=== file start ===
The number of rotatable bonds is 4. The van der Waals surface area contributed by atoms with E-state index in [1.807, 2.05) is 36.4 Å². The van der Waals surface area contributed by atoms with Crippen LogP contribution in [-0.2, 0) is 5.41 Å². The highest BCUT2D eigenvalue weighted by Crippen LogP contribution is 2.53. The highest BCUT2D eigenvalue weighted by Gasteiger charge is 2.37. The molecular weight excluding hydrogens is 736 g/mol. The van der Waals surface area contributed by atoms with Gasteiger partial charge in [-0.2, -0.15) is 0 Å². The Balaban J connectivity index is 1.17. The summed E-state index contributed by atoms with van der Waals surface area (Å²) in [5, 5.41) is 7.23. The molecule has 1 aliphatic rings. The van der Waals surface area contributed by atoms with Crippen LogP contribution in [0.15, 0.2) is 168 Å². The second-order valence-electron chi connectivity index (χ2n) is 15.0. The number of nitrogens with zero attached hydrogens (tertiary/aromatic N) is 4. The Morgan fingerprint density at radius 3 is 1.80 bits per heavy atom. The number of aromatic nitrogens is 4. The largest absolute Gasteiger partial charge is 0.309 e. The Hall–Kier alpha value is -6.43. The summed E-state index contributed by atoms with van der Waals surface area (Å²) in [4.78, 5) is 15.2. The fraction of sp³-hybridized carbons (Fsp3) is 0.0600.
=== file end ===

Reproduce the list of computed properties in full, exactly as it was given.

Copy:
The number of rotatable bonds is 4. The van der Waals surface area contributed by atoms with E-state index in [1.807, 2.05) is 36.4 Å². The van der Waals surface area contributed by atoms with Crippen LogP contribution in [-0.2, 0) is 5.41 Å². The highest BCUT2D eigenvalue weighted by Crippen LogP contribution is 2.53. The highest BCUT2D eigenvalue weighted by Gasteiger charge is 2.37. The molecular weight excluding hydrogens is 736 g/mol. The van der Waals surface area contributed by atoms with Gasteiger partial charge in [-0.2, -0.15) is 0 Å². The Balaban J connectivity index is 1.17. The summed E-state index contributed by atoms with van der Waals surface area (Å²) in [5, 5.41) is 7.23. The molecule has 1 aliphatic rings. The van der Waals surface area contributed by atoms with Crippen LogP contribution in [0.15, 0.2) is 168 Å². The second-order valence-electron chi connectivity index (χ2n) is 15.0. The number of nitrogens with zero attached hydrogens (tertiary/aromatic N) is 4. The Morgan fingerprint density at radius 3 is 1.80 bits per heavy atom. The number of aromatic nitrogens is 4. The largest absolute Gasteiger partial charge is 0.309 e. The Hall–Kier alpha value is -6.43. The summed E-state index contributed by atoms with van der Waals surface area (Å²) in [4.78, 5) is 15.2. The fraction of sp³-hybridized carbons (Fsp3) is 0.0600.